BP Exploration Alaska ramped up its North Slope drilling and well activity in 2013 and plans further increases in 2014.
Drilling of new wells increased 30 percent last year over the previous year, an increase of about 100 wells, according to information made available by the company. Well intervention work, mostly remediation of older producing wells, was up 40 percent, according to the company.
BP operates Prudhoe Bay, Milne Point and Endicott oil fields on the Slope.
Well activity and new development work is being stepped up by BP and ConocoPhillips, the two major North Slope operators, following changes to the state’s oil and gas production tax by the state Legislature last April. The new tax went into effect Jan. 1.
BP spokeswoman Dawn Patience said plans for BP’s 2013 activity were in place previously but that the tax change has now encouraged expanded activity for 2014 and beyond.
“We see a further uptick in drilling,” she said.
BP added two new drill rigs last year to its North Slope drilling fleet to bring the total number of rigs working for the company to seven. Two more will be added in 2015, bringing the total to nine, Patience said.
BP is doing the design work for 67 percent more wells to be drilled in 2016 over 2012, according to the company.
ConocoPhillips is also increasing work in the Kuparuk River field, where it is operator. The company added one new drill rig there in 2013, will add a second in February, and is also planning a new production pad. ConocoPhillips is also working on a new production project in the National Petroleum Reserve–Alaska, GMT-1.
Drilling creates a lot of jobs.
“Each drilling rig directly employs 100 people on the North Slope, plus operations jobs and other jobs designing the wells. In all, each rig directly adds a couple of hundred jobs to the Alaska economy,” BP Alaska President Janet Weiss said Jan. 10 at “Meet Alaska,” a conference and tradeshow sponsored by the Alaska Support Industry Alliance in Anchorage.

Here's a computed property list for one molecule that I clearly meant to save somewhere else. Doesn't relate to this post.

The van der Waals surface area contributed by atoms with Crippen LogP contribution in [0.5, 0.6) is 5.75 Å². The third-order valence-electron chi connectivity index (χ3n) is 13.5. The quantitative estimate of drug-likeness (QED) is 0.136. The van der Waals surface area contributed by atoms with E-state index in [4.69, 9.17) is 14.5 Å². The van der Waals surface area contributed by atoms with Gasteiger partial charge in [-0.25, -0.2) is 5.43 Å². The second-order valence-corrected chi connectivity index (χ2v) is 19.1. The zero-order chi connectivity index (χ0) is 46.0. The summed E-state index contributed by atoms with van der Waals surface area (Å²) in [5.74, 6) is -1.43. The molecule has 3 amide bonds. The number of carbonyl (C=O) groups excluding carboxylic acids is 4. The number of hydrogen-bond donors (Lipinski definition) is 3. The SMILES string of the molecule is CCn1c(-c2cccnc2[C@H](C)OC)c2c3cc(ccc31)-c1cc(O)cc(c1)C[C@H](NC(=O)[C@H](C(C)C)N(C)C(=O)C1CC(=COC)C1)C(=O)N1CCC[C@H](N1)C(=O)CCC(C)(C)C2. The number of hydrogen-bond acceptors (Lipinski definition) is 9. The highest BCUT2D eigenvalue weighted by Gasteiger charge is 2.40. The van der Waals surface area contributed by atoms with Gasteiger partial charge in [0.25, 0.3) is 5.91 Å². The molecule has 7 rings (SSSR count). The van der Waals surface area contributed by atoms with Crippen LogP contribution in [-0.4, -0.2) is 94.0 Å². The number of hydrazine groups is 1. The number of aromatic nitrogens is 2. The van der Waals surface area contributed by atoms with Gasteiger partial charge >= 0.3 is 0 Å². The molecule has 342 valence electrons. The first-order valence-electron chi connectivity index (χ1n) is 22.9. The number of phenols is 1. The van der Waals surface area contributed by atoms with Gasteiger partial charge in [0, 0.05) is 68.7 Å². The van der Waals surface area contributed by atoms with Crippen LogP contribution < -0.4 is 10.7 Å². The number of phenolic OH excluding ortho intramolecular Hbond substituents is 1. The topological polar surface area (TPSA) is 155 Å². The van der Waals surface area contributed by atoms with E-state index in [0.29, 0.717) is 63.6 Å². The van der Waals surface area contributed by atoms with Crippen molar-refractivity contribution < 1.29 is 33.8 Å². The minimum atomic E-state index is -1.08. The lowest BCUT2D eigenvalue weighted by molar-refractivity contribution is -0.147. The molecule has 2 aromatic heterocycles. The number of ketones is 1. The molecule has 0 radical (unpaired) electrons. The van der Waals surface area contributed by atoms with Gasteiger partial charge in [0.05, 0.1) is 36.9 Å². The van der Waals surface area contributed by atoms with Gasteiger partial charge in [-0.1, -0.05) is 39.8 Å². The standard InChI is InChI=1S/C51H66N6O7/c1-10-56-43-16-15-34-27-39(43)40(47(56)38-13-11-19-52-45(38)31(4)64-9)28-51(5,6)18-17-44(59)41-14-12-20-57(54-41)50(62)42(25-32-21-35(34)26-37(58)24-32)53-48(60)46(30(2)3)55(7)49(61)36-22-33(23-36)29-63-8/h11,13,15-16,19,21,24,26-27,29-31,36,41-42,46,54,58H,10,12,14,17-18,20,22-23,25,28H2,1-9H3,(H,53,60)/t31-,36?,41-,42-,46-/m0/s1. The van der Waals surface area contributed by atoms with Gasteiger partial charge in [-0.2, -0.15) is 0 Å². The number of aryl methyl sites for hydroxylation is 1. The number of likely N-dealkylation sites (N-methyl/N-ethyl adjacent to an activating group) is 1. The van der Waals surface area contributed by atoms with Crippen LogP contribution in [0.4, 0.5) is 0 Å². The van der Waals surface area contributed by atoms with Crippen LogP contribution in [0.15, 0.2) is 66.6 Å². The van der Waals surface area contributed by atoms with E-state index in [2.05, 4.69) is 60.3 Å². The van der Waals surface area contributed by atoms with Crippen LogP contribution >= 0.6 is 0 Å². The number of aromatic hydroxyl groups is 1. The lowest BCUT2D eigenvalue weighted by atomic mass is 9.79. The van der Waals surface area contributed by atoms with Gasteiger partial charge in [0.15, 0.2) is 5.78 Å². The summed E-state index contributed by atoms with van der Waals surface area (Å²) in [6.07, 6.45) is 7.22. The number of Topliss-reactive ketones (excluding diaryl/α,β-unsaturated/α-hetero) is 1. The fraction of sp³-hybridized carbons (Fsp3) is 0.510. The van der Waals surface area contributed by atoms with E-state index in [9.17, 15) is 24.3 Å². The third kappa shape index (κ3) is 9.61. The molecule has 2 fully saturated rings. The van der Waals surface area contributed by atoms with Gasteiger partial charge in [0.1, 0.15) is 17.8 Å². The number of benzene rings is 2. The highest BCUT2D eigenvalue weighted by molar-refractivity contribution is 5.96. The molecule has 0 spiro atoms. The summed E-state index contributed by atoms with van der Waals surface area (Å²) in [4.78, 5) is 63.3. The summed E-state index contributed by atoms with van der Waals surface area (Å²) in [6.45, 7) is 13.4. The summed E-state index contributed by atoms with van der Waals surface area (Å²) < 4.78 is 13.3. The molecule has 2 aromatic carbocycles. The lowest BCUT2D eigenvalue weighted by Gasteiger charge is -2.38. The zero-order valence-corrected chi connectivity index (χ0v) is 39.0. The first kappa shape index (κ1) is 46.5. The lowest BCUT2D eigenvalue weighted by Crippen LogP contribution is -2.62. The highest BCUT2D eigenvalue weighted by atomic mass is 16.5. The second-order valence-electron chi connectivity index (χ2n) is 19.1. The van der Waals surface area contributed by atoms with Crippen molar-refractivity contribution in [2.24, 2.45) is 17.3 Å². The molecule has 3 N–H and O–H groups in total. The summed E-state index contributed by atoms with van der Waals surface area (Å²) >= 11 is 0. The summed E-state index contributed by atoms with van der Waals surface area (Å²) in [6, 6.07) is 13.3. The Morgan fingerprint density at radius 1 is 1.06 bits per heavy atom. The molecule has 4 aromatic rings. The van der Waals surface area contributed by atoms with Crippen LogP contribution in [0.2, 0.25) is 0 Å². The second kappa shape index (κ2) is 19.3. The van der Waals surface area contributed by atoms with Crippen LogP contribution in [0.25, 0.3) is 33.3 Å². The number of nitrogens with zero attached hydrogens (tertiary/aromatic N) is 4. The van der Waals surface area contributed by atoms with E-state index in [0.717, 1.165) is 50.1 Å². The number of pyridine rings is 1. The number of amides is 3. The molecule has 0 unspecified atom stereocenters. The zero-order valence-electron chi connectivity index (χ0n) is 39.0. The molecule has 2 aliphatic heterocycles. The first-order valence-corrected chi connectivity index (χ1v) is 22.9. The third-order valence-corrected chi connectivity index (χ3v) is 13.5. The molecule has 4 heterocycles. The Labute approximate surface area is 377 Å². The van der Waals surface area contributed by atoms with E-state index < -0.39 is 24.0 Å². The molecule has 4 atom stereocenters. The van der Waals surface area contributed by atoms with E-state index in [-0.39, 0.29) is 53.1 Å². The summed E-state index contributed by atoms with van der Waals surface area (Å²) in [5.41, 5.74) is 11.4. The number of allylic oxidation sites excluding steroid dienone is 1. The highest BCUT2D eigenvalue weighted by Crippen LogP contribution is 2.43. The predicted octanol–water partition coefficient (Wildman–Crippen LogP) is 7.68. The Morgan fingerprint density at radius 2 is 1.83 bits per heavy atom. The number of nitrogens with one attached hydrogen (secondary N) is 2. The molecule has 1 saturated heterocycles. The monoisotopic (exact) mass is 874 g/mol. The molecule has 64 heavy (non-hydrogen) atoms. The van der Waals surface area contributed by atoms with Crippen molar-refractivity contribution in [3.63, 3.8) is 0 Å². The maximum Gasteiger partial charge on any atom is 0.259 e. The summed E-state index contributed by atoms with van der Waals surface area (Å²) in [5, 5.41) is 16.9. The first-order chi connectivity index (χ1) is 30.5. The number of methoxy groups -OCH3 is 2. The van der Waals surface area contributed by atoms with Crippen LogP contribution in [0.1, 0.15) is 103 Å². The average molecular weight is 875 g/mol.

“Under the new oil tax reform law, BP plans to reinvest nearly 90 cents of every dollar we make here over the next five years in Alaska. We’re investing more, and a bigger percentage than we did previously, an increase from 60 percent from previous years under ACES,” the previous state oil tax law, Weiss said.
The new investment is coming none too soon.
“Of the 13 oil-producing U.S. states in 2011 and 2012 there was only one where production declined. That was Alaska. All the others increased, even California, which recently surpassed Alaska in oil production,” Weiss said.
In Prudhoe Bay, where BP is the operator, the field owners, which include ConocoPhillips and ExxonMobil as well as BP, have pledged $1 billion in investment in near-term field work as well as the start of development planning for a $3.2 billion project in the western end of the field, Weiss said at the Meet Alaska conference.
The west end project includes a major new well pad with 118 wells and production facilities. It is the first significant addition to Prudhoe Bay in a decade, Weiss said. “This is 200 million barrels of new oil reserves, ultimately adding 40,000 barrels per day of new production down TAPS (Trans-Alaska Pipeline System),” she said.
Another project BP will tackle, Weiss said, is development of the Sag River formation, a thin, economically marginal reservoir section overlying the main Prudhoe Bay reservoir. The company will begin a 16-well drilling program in 2015 and 2016, and 200 new wells could eventually be drilled, Weiss said. The project is expected to add another 200 million barrels of reserves, she said.